More Markham Lane residents attend Weston board with runoff problems

By Bruce Frauman
©2017 Telegraph Publishing LLC

From left, Barbara Lloyd, Jenny Server and Jack Menzie explain the runoff situation. All photos by Bruce Frauman.

Seven residents of Weston’s Markham Lane showed up at the Weston Select Board meeting on Oct. 10 asking for more action on the excessive water run off on their street.

In early September, Markham Lane residents Barbara Lloyd and Jenny Server brought the problem to the attention of the board, saying that in the past seven years — but especially this year — water has rushed down from Orton Lane to Markham, damaging their driveways and garden beds. Then two weeks ago, several residents had attended a walking meeting with Agency of Transportation engineer Marc Pickering. But they returned to the Select Board saying that more needed to be done.

Residents Carolyn Mullet and Jack Menzie both said that there are ditches at their homes that should not be there — Mullet’s at her mailbox and Menzie’s in front of his home.

Rivulets along Orton Lane can be seen.

Road Foreman Almon Crandall summarized Pickering’s recommendations, saying that above the Lloyd driveway, the town would “remove some of the ridge and let the water sheet through the stone wall onto the lawn to see if we can keep some of it from running down the road.”

He also suggested that some homeowners install stone-lined swales to catch the water and prevent erosion from their property and the swales. On Orton Lane, the town would build the road up to direct the water toward a culvert.

Jenny Server and Butch Jelley both asked why landowners would have to bear an expense to lay new stone or paved driveways and line swales with stone to repair a problem they did not create .

Select Board member Ann Fuji’i says another engineer could be brought in.

Resident Ellie Smith said the situation got worse when a house above her got graded two years ago and sure pack was forced onto her driveway. Carolyn Mullet said since grading was done by Crandall, the water no longer goes into her driveway, but still pours onto her lawn. Server agreed, saying, “it is just our beautiful green lawns” at risk.  He added that there has long been concerns about runoff from a small subdivision that was added about five years ago, and “here we are. Why is it suddenly our expense and our problem?”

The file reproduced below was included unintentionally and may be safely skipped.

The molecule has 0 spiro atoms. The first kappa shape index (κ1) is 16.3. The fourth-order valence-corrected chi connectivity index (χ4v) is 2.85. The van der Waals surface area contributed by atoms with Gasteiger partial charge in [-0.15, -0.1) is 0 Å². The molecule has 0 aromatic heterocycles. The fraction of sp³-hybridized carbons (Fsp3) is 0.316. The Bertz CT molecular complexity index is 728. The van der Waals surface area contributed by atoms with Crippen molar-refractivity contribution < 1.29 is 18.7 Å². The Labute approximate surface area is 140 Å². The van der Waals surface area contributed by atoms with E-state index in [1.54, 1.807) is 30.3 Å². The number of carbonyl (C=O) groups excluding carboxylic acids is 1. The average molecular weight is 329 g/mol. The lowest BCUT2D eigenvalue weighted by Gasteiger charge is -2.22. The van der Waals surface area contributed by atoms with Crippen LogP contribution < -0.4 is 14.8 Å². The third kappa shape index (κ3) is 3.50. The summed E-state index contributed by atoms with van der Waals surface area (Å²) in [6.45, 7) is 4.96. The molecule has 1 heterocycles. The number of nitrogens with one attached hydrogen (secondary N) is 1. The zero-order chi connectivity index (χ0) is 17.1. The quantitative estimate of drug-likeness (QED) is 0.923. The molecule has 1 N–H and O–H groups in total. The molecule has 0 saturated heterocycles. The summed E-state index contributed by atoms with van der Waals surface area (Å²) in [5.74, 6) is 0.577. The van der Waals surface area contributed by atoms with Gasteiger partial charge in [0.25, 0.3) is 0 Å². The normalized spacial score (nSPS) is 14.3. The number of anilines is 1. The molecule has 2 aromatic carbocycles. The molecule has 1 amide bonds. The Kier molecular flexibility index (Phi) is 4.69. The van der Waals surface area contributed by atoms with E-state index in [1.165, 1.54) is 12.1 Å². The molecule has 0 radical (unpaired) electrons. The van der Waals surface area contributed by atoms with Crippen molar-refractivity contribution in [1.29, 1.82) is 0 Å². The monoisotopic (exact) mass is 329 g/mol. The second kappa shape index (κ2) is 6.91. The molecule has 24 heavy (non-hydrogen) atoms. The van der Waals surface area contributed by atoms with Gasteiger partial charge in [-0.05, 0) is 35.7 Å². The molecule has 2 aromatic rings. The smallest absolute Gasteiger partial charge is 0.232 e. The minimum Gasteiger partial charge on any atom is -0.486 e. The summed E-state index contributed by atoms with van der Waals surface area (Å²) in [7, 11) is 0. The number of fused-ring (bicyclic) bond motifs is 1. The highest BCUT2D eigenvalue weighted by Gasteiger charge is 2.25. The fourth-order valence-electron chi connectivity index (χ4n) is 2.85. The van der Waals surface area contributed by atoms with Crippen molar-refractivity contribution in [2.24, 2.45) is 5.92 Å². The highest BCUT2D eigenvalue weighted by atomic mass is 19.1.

Crandall said his job is to get the water off the road into a ditch, but there are no culverts. He also said water used to flow down tire tracks, but they have been filled in, so without drainage ditches, the water runs onto private property. According to Crandall, Pickering said that one solution was to pave the road and the driveways.

Board member Charles Goodwin said when he visited the site earlier in the day he saw rivulets of water that were not coming from the development, but from Orton Lane.

Board chair Denis Benson said the board will explore the issue further and do some “creative grading.”

Fuji’i said bringing in Pickering was just a first step and did not preclude bringing in another engineer. Fuji’i told The Telegraph that the road had been one lane for many years, but new state regulations said it had to be wide enough for two-way traffic. With not enough land for a two lane road plus proper drainage, the water is instead running down residents’ property.

Following a meeting this past Monday between residents and Select Board members, it was decided that  the town will do some grading work that might alleviate the situation, according to board member Charles Goodwin. He added that Crandall will work to alleviate the problem of water flowing down Orton Lane right into Barbara Lloyd’s property by diverting it into an upper culvert.

But, Goodwin noted, more ditches would “not be attractive to the neighbors” and would narrow their lawns. He added that grading might help and “sure as Dickens won’t hurt.”

Water grant, trench box, snowmobilers and painting bids

Almon Crandall back tracked on a proposal to purchase a trench box.

In other business, Crandall said the town is the first in the state to have largely completed work on a clean water grant stemming from Act 64. In the process, there are now more than 500 spots to document, alleviate and plan for. Crandall said the state will sample and test water from every culvert in the village.

After a private citizen at an early October meeting said that he thought that the roads crew did not need a trench box — a safety appliances that protect workers while they in deep excavation — Crandall returned to this meeting to agree, although he had put in the earlier request for the $6,500 purchase.  If a ditch will be greater than 5 feet deep, Crandall can make the ditch wider and “shelf” the sides or bring in a contractor with his own trench box. The board agreed not to purchase a trench box.

The board authorized Benson to sign an agreement with Derry Sled Dogs that allows the club’s use of certain town roads that are also used for snowmobiles. Club member Mike Doane, who was at the meeting to answer any questions, said any member of the club can ride any VAST trail in the state.

And two contractors expected to bid on painting two sides of the Town Annex building, used by the Little School, did not submit bids. Little School Treasurer Christine Falango said the building has passed its essential maintenance inspection for this school year, but she would like to see the painting before next fall, preferably in the spring. She said she will contact one contractor and see who else she can get to bid on the project.


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